Low Q-factor Silicon Photonic Cavities for Optical Filtering and Single-Photon Detection

  • Mack H Johnson

Student thesis: Doctoral ThesisDoctor of Philosophy (PhD)


Integrated silicon photonics offers great promise for both classical and quantum photonic applications. The high index-contrast of the silicon-on-insulator material system enables compact sub-micron size waveguides to be realised. Furthermore, the technology is compatible with on-chip single-photon detectors. This thesis targets the design and fabrication of components relevant for a dedicated detector chip that can be used in chip-to-chip quantum photonic experiments where high performance single-photon detectors and on-chip optical filters are required.
A design for optical filtering on-chip is presented based on ring resonators that is fully compatible with single-photon detector design and fabrication. An absorptive nanowire can be fabricated onto the ring resonator and the device can be operated in the critical coupling regime. Design considerations for the nanowire are given and up to 33 dB extinction is shown in a single ring, whilst up to 52 dB extinction is shown in a linear cascade of three rings. This low Q-factor filtering approach promises to suppress the build up of electric field intensity inside the critically coupled resonators, preventing spurious non-linear effects such as single-photon generation within the cavity. The advantages and disadvantages of this technology are discussed and contrasted with existing approaches.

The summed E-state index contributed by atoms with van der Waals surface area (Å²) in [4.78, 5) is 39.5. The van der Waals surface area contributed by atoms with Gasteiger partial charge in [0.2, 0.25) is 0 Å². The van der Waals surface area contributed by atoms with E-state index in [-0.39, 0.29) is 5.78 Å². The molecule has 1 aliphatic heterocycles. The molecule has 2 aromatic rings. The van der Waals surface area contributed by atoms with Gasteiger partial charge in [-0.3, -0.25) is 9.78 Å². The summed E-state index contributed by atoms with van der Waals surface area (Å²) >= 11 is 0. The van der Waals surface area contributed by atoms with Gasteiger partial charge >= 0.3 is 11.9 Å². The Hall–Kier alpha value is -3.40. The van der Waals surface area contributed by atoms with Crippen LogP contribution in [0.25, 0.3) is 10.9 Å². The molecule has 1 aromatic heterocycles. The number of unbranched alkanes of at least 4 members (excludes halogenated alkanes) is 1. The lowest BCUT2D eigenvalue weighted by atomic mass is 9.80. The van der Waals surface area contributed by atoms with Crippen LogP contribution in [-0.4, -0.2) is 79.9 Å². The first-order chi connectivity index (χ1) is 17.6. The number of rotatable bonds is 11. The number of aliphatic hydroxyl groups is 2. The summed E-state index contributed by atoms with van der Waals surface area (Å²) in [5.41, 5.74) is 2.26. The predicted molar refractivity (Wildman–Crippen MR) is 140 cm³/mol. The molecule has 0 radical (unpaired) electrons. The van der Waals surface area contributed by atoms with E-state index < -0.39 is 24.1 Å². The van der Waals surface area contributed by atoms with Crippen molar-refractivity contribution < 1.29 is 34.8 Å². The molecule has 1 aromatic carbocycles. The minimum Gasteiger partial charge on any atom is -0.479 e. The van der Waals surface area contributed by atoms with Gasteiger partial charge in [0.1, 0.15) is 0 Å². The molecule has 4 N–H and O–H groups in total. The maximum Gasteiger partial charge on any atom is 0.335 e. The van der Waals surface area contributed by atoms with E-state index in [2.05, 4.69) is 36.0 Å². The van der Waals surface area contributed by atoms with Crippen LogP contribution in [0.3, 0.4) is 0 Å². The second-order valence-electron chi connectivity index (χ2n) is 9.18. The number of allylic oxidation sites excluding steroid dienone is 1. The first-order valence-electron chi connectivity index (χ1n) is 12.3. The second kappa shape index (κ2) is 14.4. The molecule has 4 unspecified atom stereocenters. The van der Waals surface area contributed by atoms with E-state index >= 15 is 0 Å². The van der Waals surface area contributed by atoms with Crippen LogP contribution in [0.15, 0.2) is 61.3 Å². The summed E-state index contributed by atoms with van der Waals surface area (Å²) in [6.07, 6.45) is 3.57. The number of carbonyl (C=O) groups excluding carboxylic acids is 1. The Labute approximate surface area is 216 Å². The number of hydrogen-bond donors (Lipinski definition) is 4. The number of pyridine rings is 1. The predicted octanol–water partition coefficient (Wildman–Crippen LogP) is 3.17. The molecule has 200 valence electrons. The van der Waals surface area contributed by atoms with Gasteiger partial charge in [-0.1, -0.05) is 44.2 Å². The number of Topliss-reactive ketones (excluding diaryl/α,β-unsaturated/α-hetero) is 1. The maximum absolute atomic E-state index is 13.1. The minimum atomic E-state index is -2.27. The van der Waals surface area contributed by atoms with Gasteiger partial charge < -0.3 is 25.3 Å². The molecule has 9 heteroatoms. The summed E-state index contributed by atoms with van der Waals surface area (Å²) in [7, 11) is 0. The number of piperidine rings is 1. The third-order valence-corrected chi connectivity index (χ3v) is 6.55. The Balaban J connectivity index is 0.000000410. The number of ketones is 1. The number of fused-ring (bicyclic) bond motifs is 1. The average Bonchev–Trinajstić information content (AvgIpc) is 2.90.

A waveguide crossing for SOI strip waveguides based on multi-mode interference is designed and experimentally measured with 0.043 dB device loss and -50.2 dB crosstalk with a footprint of 14.3 x 14.3 µm2. Furthermore, the backscatter of the waveguide crossing was also evaluated to be between -35 and -55 dB by optical time-domain reflectometry. This technology can find applications in dense on-chip integration, where many low loss interconnect components are required such as large port optical switching networks and larger scale quantum photonic experiments.
Finally, considerations for experimental realisation of a previous on-chip detector proposal based on a racetrack resonator operating in the critical coupling regime is considered. The cavity design is modified by implementing the designed waveguide crossing, allowing the nanowire to be routed to electrical contacts without inducing significant losses. The structure is further modified according to practical considerations for the detector, which improves the loss of the crossing structure t o0.0125 dB. Studies of the absorption of the nanowire in the wave guide crossing region are performed. The detection efficiency and timing jitter are explored for the modified design, showing that detection efficiencies on-chip above 95% can be reached under certain conditions. Racetrack resonators with the waveguide crossing region are experimentally tested, showing similar performances to standard racetrack resonators. Furthermore, 24 dB of critical coupling is observed in these structures, which is necessary for a high performance detector.
Date of Award23 Jan 2020
Original languageEnglish
Awarding Institution
  • University of Bristol
SupervisorMark G Thompson (Supervisor) & Dondu Sahin (Supervisor)

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